I have a fairly rigorous background in mathematics (last year of my undergrad in Pure Maths), and I have been exploring the world of Quantitative Finance as I explore what I might be able to do with my degree. Most of the material that has been suggested to me (mainly Quantitative Trading, Ernest P. Chan 2009) is quite dated, and so I am curious what are the main tools traders/analysts use today for data collection and backtesting. Most of the answers I am seeing are between Python and MATLAB, but I've seen decent arguments for both. Not even sure if this is the right place to be asking this kind of question but I'm quite new to this kind of stuff and most people here seem fairly knowledgeable.
These questions inevitably elicit strong responses. The truth is that both are excellent. I used Matlab when I first entered the industry, but have since migrated 100% to Python. I'll provide some quick reasons below:
Python is a general purpose language. You can certainly use Python to do computational finance, but you can also use it to automate just about everything. I use Python to scrape the web for data; I have built web apps using Python so that we can explore data more interactively; I've also worked on a silly app to archive/index every PDF I've read. You can do these with Matlab too, just not as intuitively.
Python is open source and free. Matlab is rather pricey. Even if cost is not a concern, it is much easier to explore how everything works when something is open source, which can be invaluable for learning. Python packages tend to be open source too. I've personally learned a great deal reading the code of some packages.
Python has an exceptional community. The community is much larger, which means getting help/support is likely easier (e.g., here on Stack Overflow). If you run into issues/find a bug, submit a bug report or even create a pull request yourself. I've had bugs fixed by package maintainers within hours. With Matlab, you likely have to wait until the next product update.
The Python community has also created some truly remarkable packages to do just about everything. Here, you can see a mapping I attempted between Matlab toolboxes and potential equivalents in Python. I have to admit, for some risk management stuff I did, Matlab's built-in toolboxes are exceptional, but over time I've managed to find/build equivalents that work just as well, with a ton of added flexibility. Python has also become one of the most popular languages in the AI field, with an excellent support community of its own and lots of packages you can readily use in your own projects.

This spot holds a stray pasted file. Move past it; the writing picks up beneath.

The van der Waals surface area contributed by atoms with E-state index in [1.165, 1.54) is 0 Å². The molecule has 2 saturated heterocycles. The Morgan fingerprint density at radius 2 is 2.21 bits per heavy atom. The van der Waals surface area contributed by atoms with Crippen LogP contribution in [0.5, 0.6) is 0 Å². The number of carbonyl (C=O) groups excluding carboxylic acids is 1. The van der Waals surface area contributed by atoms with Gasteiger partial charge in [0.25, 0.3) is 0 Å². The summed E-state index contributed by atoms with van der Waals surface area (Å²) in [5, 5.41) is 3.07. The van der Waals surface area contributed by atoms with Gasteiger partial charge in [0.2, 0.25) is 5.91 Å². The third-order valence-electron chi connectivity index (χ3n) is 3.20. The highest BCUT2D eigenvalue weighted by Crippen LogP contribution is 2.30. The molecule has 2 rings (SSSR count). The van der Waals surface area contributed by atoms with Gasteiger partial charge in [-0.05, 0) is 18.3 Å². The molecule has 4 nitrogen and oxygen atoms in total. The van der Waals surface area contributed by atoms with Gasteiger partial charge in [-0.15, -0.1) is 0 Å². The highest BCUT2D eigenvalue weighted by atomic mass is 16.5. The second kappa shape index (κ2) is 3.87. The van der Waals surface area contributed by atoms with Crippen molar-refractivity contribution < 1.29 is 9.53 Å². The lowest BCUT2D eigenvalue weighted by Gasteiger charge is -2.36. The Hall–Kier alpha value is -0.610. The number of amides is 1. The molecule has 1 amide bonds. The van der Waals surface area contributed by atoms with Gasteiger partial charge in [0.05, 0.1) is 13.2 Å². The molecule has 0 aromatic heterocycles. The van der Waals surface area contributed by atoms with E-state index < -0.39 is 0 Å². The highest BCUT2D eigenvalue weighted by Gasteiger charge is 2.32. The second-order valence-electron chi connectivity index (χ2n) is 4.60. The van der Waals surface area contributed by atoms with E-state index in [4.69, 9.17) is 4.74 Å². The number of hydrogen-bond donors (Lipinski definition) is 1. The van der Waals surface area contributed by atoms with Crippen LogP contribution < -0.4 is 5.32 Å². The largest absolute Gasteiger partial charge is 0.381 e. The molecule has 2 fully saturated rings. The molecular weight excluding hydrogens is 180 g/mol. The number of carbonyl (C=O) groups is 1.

A lot of people complain about Python's performance. In my opinion, it is a non-issue. There are so many ways to make your code run orders of magnitude faster and they involve very little extra learning. For example, with a few simple
numbadecorators, you can have Python functions automatically translated to optimized machine code. You can also use
Cythonto greatly speed up your Python code, without actually learning C/C++. Take a look at this page, which is a component of the excellent
statsmodelspackage for Python. Some very impressive benchmark results are available at the bottom (incidentally, against Matlab).
You might also want to consider R. Like Python, it's open source and has a large number of libraries.
My impression is Python and R are currently the most popular languages for quant finance, with Python ahead of R. As a result, if one of your goals is employability in the field, Python might be a better choice.
I think the best language, especially for QuantFinance, is R!
You can find some arguments in my blog post here: https://blog.ephorie.de/why-r-for-data-science-and-not-python.
Python tries to be everybody's darling whereas R has always been a statistical language, built by statisticians for statisticians. Quant finance mainly is statistics and there is no bigger and more sophisticated ecosystem than the R ecosystem when it comes to data science.
For some use cases see the QuantFinance category on my blog: https://blog.ephorie.de/category/quantitative-finance.
Between Python and MATLAB, I would choose Python. It is open source, has many libraries and it is object oriented. Also, its syntax is nice.
However, Python is slow.
If you are only a library user, you might think that Python is fast. This is because the library is running stuff in C or C++ under the hood. Python has the two language problem, where libraries rely in having code in both Python and something like C or C++ in order to be fast. This can be seen, for example, in the tensorflow repository, where 61% of the code is in C++. Another example is pytorch, where 53% is in C++.
At the beginning, these things might seem not important, but once you need or want to code a library to solve a specific complicated problem, you won't be able to do it in Python (unless an existing library already has the functions that you need, which will probably be in C/C++ and wrapped around Python). Or you will be able but it might be slow.
This will requiere that you learn C or C++ as well.
For those reasons, I will recommend you Julia programming language. It can be fast as C or Fortran and it can also work like Python, i.e. it solves the two language problem. It is easy to learn. Also, its community is full with people trying to solve scientific problems. It has amazing libraries that can be used for quantitative finance. You can write your own libraries in the same language. And many, many more features.
I hope this helps! Thank you!